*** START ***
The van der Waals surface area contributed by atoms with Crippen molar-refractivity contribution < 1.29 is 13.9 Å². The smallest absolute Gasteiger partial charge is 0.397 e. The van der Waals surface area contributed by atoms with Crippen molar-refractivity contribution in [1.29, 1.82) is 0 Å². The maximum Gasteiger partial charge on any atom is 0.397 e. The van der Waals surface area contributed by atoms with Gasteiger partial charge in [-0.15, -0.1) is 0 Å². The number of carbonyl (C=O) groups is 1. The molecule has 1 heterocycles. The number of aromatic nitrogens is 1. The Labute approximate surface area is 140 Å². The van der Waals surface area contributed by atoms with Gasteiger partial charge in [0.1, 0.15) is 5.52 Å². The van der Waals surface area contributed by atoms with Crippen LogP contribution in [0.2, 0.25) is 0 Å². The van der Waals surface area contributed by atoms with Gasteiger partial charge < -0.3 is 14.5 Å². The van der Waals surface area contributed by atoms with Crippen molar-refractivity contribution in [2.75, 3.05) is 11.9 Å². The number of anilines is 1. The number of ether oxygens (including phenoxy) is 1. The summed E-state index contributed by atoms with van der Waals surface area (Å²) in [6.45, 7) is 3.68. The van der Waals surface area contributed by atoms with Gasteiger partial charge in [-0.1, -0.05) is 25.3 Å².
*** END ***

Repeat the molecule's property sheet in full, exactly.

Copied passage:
The van der Waals surface area contributed by atoms with Crippen molar-refractivity contribution < 1.29 is 13.9 Å². The smallest absolute Gasteiger partial charge is 0.397 e. The van der Waals surface area contributed by atoms with Crippen molar-refractivity contribution in [1.29, 1.82) is 0 Å². The maximum Gasteiger partial charge on any atom is 0.397 e. The van der Waals surface area contributed by atoms with Gasteiger partial charge in [-0.15, -0.1) is 0 Å². The number of carbonyl (C=O) groups is 1. The molecule has 1 heterocycles. The number of aromatic nitrogens is 1. The Labute approximate surface area is 140 Å². The van der Waals surface area contributed by atoms with Gasteiger partial charge in [0.1, 0.15) is 5.52 Å². The van der Waals surface area contributed by atoms with Crippen LogP contribution in [0.2, 0.25) is 0 Å². The van der Waals surface area contributed by atoms with Gasteiger partial charge < -0.3 is 14.5 Å². The van der Waals surface area contributed by atoms with Crippen molar-refractivity contribution in [2.75, 3.05) is 11.9 Å². The number of anilines is 1. The number of ether oxygens (including phenoxy) is 1. The summed E-state index contributed by atoms with van der Waals surface area (Å²) in [6.45, 7) is 3.68. The van der Waals surface area contributed by atoms with Gasteiger partial charge in [-0.1, -0.05) is 25.3 Å².